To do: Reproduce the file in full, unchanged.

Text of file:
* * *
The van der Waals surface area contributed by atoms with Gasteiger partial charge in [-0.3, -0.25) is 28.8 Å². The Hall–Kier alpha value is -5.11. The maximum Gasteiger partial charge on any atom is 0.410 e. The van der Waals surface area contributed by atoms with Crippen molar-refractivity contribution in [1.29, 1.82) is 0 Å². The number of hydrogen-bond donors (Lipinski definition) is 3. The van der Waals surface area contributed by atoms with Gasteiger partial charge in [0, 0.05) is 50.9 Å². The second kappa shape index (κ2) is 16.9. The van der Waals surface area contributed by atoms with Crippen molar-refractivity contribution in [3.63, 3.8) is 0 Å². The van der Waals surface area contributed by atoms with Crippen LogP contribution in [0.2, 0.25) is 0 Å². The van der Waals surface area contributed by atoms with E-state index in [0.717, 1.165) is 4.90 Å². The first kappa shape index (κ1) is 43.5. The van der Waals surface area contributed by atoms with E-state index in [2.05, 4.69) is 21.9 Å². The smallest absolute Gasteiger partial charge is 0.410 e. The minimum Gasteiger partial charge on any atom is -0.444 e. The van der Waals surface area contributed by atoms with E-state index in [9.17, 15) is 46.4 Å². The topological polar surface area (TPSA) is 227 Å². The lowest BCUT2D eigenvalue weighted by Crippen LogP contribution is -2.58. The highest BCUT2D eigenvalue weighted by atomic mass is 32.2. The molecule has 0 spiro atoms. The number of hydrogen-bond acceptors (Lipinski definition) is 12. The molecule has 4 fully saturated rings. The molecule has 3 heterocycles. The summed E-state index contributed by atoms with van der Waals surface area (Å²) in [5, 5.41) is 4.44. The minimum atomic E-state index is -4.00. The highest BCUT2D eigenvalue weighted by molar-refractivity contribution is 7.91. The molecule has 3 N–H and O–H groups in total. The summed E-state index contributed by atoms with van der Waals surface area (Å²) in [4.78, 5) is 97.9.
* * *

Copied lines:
The van der Waals surface area contributed by atoms with Gasteiger partial charge in [-0.3, -0.25) is 28.8 Å². The Hall–Kier alpha value is -5.11. The maximum Gasteiger partial charge on any atom is 0.410 e. The van der Waals surface area contributed by atoms with Crippen molar-refractivity contribution in [1.29, 1.82) is 0 Å². The number of hydrogen-bond donors (Lipinski definition) is 3. The van der Waals surface area contributed by atoms with Gasteiger partial charge in [0, 0.05) is 50.9 Å². The second kappa shape index (κ2) is 16.9. The van der Waals surface area contributed by atoms with Crippen molar-refractivity contribution in [3.63, 3.8) is 0 Å². The van der Waals surface area contributed by atoms with Crippen LogP contribution in [0.2, 0.25) is 0 Å². The van der Waals surface area contributed by atoms with E-state index in [0.717, 1.165) is 4.90 Å². The first kappa shape index (κ1) is 43.5. The van der Waals surface area contributed by atoms with E-state index in [2.05, 4.69) is 21.9 Å². The smallest absolute Gasteiger partial charge is 0.410 e. The minimum Gasteiger partial charge on any atom is -0.444 e. The van der Waals surface area contributed by atoms with E-state index in [9.17, 15) is 46.4 Å². The topological polar surface area (TPSA) is 227 Å². The lowest BCUT2D eigenvalue weighted by Crippen LogP contribution is -2.58. The highest BCUT2D eigenvalue weighted by atomic mass is 32.2. The molecule has 0 spiro atoms. The number of hydrogen-bond acceptors (Lipinski definition) is 12. The molecule has 4 fully saturated rings. The molecule has 3 heterocycles. The summed E-state index contributed by atoms with van der Waals surface area (Å²) in [5, 5.41) is 4.44. The minimum atomic E-state index is -4.00. The highest BCUT2D eigenvalue weighted by molar-refractivity contribution is 7.91. The molecule has 3 N–H and O–H groups in total. The summed E-state index contributed by atoms with van der Waals surface area (Å²) in [4.78, 5) is 97.9.